“The Man Show” vs. “Sex in the City”

I’ve admitted it before, but here it is again: I’ve seen every episode of “Sex in the City.” It wasn’t my choice, but in the interest of keeping the peace in a prior relationship, it was on the tube, and after a while I started paying attention.

In a vain attempt to keep my man card from being revoked, I’ve also watched a number of “The Man Show” episodes which, generally speaking, most women I’ve spoken with found sexist and misogynistic (no, really!) As the result of a recent conversation, it suddenly hit me that these two programs are actually opposite sides of the same coin: a gender-biased view of their skewed microcosm.

“The Man Show” started very tongue in cheek, more or less suggesting that, if two average guys could go through life and didn’t have to answer to wives or girlfriends for their actions, this is how they’d do it (the lazy man inventions were the best). This was even made more absurd with the ready and willing cheerleader-like “Juggies,” ladies happily serving seedy audience members mugs of beer who then afterward spent the credits jumping on trampolines in their underwear. It was so unbelievably tacky and over the top that no one reasonably intelligent could take it seriously, but as the show stretched on, they couldn’t keep the level of absurdity above the actual “degradation of women” line and the show seemed to naturally die out on its own.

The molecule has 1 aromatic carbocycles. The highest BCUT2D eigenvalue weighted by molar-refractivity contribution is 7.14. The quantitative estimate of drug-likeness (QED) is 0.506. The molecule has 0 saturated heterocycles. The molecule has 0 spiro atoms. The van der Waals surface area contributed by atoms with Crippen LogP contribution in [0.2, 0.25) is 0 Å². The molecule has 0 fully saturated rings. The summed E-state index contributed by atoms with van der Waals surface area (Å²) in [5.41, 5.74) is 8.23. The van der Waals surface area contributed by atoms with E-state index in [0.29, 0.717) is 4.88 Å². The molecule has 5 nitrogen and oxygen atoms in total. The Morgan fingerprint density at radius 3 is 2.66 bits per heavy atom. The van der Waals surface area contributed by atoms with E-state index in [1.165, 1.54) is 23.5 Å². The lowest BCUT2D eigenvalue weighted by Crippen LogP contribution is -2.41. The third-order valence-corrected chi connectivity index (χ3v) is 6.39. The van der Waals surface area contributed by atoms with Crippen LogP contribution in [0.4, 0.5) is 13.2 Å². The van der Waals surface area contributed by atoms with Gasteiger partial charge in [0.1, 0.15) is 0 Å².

“Sex in the City,” on the other hand, was originally a spoof of the NY singles culture that ended up carrying the torch instead of showing how often it was dropped. Men were the trophies, picked and passed over by four empowered women often torn between conquest and cohabitation. The first couple seasons actually brought up some serious relationship issues as well as pointing out how ridiculous the things that people concerned themselves with or placed value upon really were. By the third season, the mirror held up to single society was transparent, replaced with a rom-com that happened to feature the original players as part of a how-to guide. To do that, however, the characters evolved past their one-dimensional footnotes and headed into long-term relationship territory, as if that were the only choice for empowered women once they turned forty and were considered too old for the single’s party scene.

I guess the real question is what actual influence either show actually had on our culture at all. Is there a rural Midwestern town somewhere where a couple of guys watching reruns of “The Man Show” are thinking “Where can we order one of those?” while the women huddle around “Sex in the City” and wonder if their local bartender knows how to make a Cosmopolitan?

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